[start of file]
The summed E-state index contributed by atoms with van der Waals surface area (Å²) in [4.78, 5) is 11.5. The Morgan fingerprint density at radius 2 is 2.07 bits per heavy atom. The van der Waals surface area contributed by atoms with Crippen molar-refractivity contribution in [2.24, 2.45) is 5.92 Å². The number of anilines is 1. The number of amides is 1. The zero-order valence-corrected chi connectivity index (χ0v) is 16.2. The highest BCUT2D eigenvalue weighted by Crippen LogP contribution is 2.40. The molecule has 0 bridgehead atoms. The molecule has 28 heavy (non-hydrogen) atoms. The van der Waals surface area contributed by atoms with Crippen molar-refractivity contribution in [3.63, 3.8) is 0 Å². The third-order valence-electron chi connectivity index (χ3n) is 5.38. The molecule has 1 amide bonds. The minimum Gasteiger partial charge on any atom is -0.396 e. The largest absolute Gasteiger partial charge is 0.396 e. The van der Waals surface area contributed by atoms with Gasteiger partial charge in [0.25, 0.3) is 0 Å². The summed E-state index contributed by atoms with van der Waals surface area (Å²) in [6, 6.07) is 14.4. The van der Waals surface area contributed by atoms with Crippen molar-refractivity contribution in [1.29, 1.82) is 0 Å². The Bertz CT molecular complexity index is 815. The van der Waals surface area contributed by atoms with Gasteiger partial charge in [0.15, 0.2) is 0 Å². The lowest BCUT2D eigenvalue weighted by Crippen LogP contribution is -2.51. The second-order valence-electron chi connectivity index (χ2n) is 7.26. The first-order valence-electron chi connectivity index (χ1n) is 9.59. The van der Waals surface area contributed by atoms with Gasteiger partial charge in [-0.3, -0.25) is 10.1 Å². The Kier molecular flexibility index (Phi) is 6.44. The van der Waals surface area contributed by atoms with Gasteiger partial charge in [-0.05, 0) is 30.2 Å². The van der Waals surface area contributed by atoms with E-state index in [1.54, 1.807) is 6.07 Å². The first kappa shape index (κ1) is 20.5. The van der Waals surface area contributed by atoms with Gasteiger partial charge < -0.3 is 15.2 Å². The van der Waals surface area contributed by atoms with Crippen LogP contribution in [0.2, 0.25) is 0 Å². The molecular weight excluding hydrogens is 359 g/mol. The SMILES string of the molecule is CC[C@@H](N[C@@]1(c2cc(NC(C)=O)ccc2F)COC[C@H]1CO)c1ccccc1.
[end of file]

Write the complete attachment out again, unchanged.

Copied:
The summed E-state index contributed by atoms with van der Waals surface area (Å²) in [4.78, 5) is 11.5. The Morgan fingerprint density at radius 2 is 2.07 bits per heavy atom. The van der Waals surface area contributed by atoms with Crippen molar-refractivity contribution in [2.24, 2.45) is 5.92 Å². The number of anilines is 1. The number of amides is 1. The zero-order valence-corrected chi connectivity index (χ0v) is 16.2. The highest BCUT2D eigenvalue weighted by Crippen LogP contribution is 2.40. The molecule has 0 bridgehead atoms. The molecule has 28 heavy (non-hydrogen) atoms. The van der Waals surface area contributed by atoms with Crippen molar-refractivity contribution in [3.63, 3.8) is 0 Å². The third-order valence-electron chi connectivity index (χ3n) is 5.38. The molecule has 1 amide bonds. The minimum Gasteiger partial charge on any atom is -0.396 e. The largest absolute Gasteiger partial charge is 0.396 e. The van der Waals surface area contributed by atoms with Gasteiger partial charge in [0.25, 0.3) is 0 Å². The summed E-state index contributed by atoms with van der Waals surface area (Å²) in [6, 6.07) is 14.4. The van der Waals surface area contributed by atoms with Crippen molar-refractivity contribution in [1.29, 1.82) is 0 Å². The Bertz CT molecular complexity index is 815. The van der Waals surface area contributed by atoms with Gasteiger partial charge in [0.15, 0.2) is 0 Å². The lowest BCUT2D eigenvalue weighted by Crippen LogP contribution is -2.51. The second-order valence-electron chi connectivity index (χ2n) is 7.26. The first-order valence-electron chi connectivity index (χ1n) is 9.59. The van der Waals surface area contributed by atoms with Gasteiger partial charge in [-0.3, -0.25) is 10.1 Å². The Kier molecular flexibility index (Phi) is 6.44. The van der Waals surface area contributed by atoms with Gasteiger partial charge in [-0.05, 0) is 30.2 Å². The van der Waals surface area contributed by atoms with E-state index in [1.54, 1.807) is 6.07 Å². The first kappa shape index (κ1) is 20.5. The van der Waals surface area contributed by atoms with Gasteiger partial charge < -0.3 is 15.2 Å². The van der Waals surface area contributed by atoms with Crippen LogP contribution in [0.2, 0.25) is 0 Å². The molecular weight excluding hydrogens is 359 g/mol. The SMILES string of the molecule is CC[C@@H](N[C@@]1(c2cc(NC(C)=O)ccc2F)COC[C@H]1CO)c1ccccc1.